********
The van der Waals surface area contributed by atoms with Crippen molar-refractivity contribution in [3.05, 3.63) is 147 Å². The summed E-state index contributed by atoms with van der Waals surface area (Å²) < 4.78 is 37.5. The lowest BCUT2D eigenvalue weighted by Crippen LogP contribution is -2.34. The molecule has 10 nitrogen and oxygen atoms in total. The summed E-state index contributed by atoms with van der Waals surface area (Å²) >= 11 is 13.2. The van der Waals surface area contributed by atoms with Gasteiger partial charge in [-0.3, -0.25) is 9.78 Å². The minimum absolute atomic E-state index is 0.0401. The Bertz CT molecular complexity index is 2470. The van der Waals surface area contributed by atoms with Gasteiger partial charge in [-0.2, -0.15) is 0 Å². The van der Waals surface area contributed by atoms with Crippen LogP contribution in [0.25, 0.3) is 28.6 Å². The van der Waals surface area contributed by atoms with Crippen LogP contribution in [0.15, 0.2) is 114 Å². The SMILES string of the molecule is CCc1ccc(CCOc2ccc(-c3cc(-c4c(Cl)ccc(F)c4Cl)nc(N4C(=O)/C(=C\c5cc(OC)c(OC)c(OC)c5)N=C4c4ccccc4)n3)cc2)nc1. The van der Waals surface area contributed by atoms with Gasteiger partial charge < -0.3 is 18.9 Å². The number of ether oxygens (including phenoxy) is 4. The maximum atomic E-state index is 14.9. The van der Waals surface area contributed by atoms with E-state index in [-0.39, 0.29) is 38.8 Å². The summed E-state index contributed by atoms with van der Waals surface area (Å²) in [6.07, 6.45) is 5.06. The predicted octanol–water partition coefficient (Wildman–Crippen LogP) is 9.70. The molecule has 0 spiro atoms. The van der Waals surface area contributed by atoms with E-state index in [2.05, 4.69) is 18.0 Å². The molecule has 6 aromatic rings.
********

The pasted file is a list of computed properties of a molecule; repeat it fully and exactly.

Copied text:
The van der Waals surface area contributed by atoms with Crippen molar-refractivity contribution in [3.05, 3.63) is 147 Å². The summed E-state index contributed by atoms with van der Waals surface area (Å²) < 4.78 is 37.5. The lowest BCUT2D eigenvalue weighted by Crippen LogP contribution is -2.34. The molecule has 10 nitrogen and oxygen atoms in total. The summed E-state index contributed by atoms with van der Waals surface area (Å²) >= 11 is 13.2. The van der Waals surface area contributed by atoms with Gasteiger partial charge in [-0.3, -0.25) is 9.78 Å². The minimum absolute atomic E-state index is 0.0401. The Bertz CT molecular complexity index is 2470. The van der Waals surface area contributed by atoms with Gasteiger partial charge in [-0.2, -0.15) is 0 Å². The van der Waals surface area contributed by atoms with Crippen LogP contribution in [0.25, 0.3) is 28.6 Å². The van der Waals surface area contributed by atoms with Crippen LogP contribution in [0.15, 0.2) is 114 Å². The SMILES string of the molecule is CCc1ccc(CCOc2ccc(-c3cc(-c4c(Cl)ccc(F)c4Cl)nc(N4C(=O)/C(=C\c5cc(OC)c(OC)c(OC)c5)N=C4c4ccccc4)n3)cc2)nc1. The van der Waals surface area contributed by atoms with Gasteiger partial charge < -0.3 is 18.9 Å². The number of ether oxygens (including phenoxy) is 4. The maximum atomic E-state index is 14.9. The van der Waals surface area contributed by atoms with E-state index in [-0.39, 0.29) is 38.8 Å². The summed E-state index contributed by atoms with van der Waals surface area (Å²) in [6.07, 6.45) is 5.06. The predicted octanol–water partition coefficient (Wildman–Crippen LogP) is 9.70. The molecule has 0 spiro atoms. The van der Waals surface area contributed by atoms with E-state index in [2.05, 4.69) is 18.0 Å². The molecule has 6 aromatic rings.